I still prefer to transport two bicycles on my hitch carrier. The Rhino Rack will be primarily for the ShowCase. A possible exception may be if my wife and I decide to get another tandem bicycle. We carried our previous tandem on a Yakima rack in the 1990’s and then started carrying it on the trailer rack in 1998. We’ll see what the future brings.

Expanding Utility,


Here is a comparison in roof clearance between the Rhino Rack and the OEM rack:

About Scott

I grew up near Houston, TX and served in the U. S. Coast Guard for over 30 years. I have an electronics background and continue to work in the electronics engineering field. I taught myself the basics about automotive systems as well as how to perform some of my own maintenance (cars and bicycles). I became involved with Amateur Radio and computers in 1995. The explosion of technology has made my job and several of my hobbies quite interesting. My hobbies include Volkswagens, bicycling, photography, electronics, amateur radio, web management, and reptiles. Visit my websites to learn more.
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11 Responses to Rhino Rack Vortex 2500 RS

  1. Matt says:

    Hi Scott,
    Thanks for the info. As someone who will be taking the rack on & off more frequently, can you comment on the ease and time of installation? Will this rack get old if I’m installing it and removing it a few times a month?


    • Scott says:

      Matt – I guess that depends on you and how much you value your time and paint. I’ve read that VW recommends against having the rack mounted for more than a week or two (cannot quite recall) so that the door seals don’t develop a memory for their rack-mounted positions. I’ve left my rack mounted for a month without deforming the seals.

      To me, the real bore would depend on what you have on the rack and how time-consuming the accessories are to mount. I only carry a cargo box, which is easy enough to mount and dismount. But several individual items may be a hassle or not. It all depends on how you go about mounting and dismounting. All you can do it give it a shot and see what you think. Good Luck! -Scott

  2. Luke says:

    Hi Scott,

    Do you happen to know the part numbers for the fit kit components on your rhino rack? I just purchased this setup for my 2019 R, and have been having a hell of a time getting the clamps to seat properly in the door frame. While the part numbers all seem correct, I’m beginning to think some component may be mismatched. Appreciate any input.


    • Scott says:

      Luke – Sorry to take so long to reply. I wanted to put my eyes on my pads to be sure. The rear pads are both M416 with the arrows pointing outward. The front right pad is an M415 and the front left pad is an M414, both with the arrows pointing outward. If you look at my photos, you’ll see one with a sticker that also marks the position of each tower. Also, despite the appearance in my photo album, the pads will not land perfectly in line with the seam on the roof. Where they appear perfect at the front of the pad, there is a small gap at the back. These pads are likely generically designed to fit a wide variety of roof tops. Let me know what you think. Also, where are you? -Scott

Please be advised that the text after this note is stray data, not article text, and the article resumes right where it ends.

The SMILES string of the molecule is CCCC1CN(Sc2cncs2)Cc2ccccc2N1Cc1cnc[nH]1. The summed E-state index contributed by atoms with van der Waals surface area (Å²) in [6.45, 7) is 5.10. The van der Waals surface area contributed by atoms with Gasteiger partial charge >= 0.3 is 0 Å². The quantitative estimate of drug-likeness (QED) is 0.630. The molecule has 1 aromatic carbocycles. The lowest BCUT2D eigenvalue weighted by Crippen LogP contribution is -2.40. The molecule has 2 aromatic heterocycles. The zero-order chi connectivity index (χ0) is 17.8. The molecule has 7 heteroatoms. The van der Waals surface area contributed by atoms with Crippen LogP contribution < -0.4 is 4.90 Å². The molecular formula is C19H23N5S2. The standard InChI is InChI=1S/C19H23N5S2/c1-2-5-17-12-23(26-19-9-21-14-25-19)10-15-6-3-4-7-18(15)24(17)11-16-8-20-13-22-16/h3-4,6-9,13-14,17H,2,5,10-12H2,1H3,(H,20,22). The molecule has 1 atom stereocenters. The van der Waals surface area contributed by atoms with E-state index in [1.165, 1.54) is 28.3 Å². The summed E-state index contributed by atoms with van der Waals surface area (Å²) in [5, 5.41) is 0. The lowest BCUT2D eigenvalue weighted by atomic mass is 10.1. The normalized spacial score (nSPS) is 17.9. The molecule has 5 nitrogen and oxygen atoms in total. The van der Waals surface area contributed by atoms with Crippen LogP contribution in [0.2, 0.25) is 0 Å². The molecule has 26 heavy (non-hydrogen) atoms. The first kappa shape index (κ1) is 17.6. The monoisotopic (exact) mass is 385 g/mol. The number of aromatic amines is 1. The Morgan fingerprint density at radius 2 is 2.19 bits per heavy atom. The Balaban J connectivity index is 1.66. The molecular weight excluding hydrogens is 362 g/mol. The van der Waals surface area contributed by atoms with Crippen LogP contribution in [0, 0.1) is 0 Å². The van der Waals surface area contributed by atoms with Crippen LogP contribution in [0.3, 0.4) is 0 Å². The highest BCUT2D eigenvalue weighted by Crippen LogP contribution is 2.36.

• Scott says:

      It just dawned on me that you may have been asking about the door clips instead of the landing pads. The front clips are SUB0464 and the rears are SUB0465. I did not verify the numbers on my own clips. I’m out of town; so, I got the numbers from the fit sheet.

  3. Luke says:

    Many thanks for the reply – very helpful! Those are all the same part numbers I have so I’m pretty stumped as to why they don’t sit flush. Tried them on my friends 17′ GTI as well and same issue. I’m located in NYC.

    • Scott says:

      What do you mean by “they don’t sit flush?” Are you able to share a photo? If not, I’ve sent you an email so that you can send me photos as attachments.

  4. Joshua says:

    Hey Scott,

    Been watching your videos on youtube because Im in the market for a roof rack. Was seconds away from purchasing the OEM VW racks because I have a buddy at VW that can help me out but after watching your videos Im really interested in the Rhino Racks! Now the links that you set up on your youtube page for the Racks are no longer available. Can you point me in the right direction for the set up that you have? I drive a 2017 MK7 Golf R. I check my emails daily if you wanted to message me back on there!

    Thank you,


  5. Jeff says:

    I’m not sure these racks would clear high enough to allow the oem sunroof to open fully. Perhaps that’s why the oem racks are so high.

    • Scott says:

      Jeff – The Rhino Rack does clear the sunroof when it’s fully open. I shared photos in an album at the bottom of this page. I visited someone with a sunroof and mounted my rack. The photos include measurements. Thanks for visiting.